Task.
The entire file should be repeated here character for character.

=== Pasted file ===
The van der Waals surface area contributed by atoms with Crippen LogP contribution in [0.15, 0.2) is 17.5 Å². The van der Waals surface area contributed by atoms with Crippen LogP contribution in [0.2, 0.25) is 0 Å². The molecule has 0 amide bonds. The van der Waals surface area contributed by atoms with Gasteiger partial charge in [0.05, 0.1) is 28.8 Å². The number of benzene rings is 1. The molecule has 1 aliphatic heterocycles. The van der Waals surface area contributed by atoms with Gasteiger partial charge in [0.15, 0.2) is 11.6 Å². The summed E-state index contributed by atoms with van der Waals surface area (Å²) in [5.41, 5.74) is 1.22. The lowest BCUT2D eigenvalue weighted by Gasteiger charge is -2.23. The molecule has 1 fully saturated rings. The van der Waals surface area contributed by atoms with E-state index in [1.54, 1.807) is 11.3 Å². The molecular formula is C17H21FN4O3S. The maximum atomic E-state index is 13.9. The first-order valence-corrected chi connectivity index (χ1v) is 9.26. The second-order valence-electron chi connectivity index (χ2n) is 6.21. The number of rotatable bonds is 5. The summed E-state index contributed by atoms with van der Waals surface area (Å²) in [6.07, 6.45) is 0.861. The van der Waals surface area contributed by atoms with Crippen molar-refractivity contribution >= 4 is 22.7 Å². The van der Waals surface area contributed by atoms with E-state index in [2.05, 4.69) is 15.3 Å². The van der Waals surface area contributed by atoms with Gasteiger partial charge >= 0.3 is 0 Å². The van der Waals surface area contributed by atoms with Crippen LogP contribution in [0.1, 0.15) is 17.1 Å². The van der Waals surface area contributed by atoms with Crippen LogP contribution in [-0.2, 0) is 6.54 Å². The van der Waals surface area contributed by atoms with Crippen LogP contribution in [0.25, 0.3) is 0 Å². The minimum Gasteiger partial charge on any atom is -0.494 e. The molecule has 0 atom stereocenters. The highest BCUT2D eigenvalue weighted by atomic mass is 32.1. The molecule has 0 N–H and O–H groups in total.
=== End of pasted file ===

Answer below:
The van der Waals surface area contributed by atoms with Crippen LogP contribution in [0.15, 0.2) is 17.5 Å². The van der Waals surface area contributed by atoms with Crippen LogP contribution in [0.2, 0.25) is 0 Å². The molecule has 0 amide bonds. The van der Waals surface area contributed by atoms with Gasteiger partial charge in [0.05, 0.1) is 28.8 Å². The number of benzene rings is 1. The molecule has 1 aliphatic heterocycles. The van der Waals surface area contributed by atoms with Gasteiger partial charge in [0.15, 0.2) is 11.6 Å². The summed E-state index contributed by atoms with van der Waals surface area (Å²) in [5.41, 5.74) is 1.22. The lowest BCUT2D eigenvalue weighted by Gasteiger charge is -2.23. The molecule has 1 fully saturated rings. The van der Waals surface area contributed by atoms with E-state index in [1.54, 1.807) is 11.3 Å². The molecular formula is C17H21FN4O3S. The maximum atomic E-state index is 13.9. The first-order valence-corrected chi connectivity index (χ1v) is 9.26. The second-order valence-electron chi connectivity index (χ2n) is 6.21. The number of rotatable bonds is 5. The summed E-state index contributed by atoms with van der Waals surface area (Å²) in [6.07, 6.45) is 0.861. The van der Waals surface area contributed by atoms with Crippen molar-refractivity contribution >= 4 is 22.7 Å². The van der Waals surface area contributed by atoms with E-state index in [2.05, 4.69) is 15.3 Å². The van der Waals surface area contributed by atoms with Gasteiger partial charge >= 0.3 is 0 Å². The van der Waals surface area contributed by atoms with Crippen LogP contribution in [0.1, 0.15) is 17.1 Å². The van der Waals surface area contributed by atoms with Crippen LogP contribution in [-0.2, 0) is 6.54 Å². The van der Waals surface area contributed by atoms with Crippen LogP contribution in [0.25, 0.3) is 0 Å². The minimum Gasteiger partial charge on any atom is -0.494 e. The molecule has 0 atom stereocenters. The highest BCUT2D eigenvalue weighted by atomic mass is 32.1. The molecule has 0 N–H and O–H groups in total.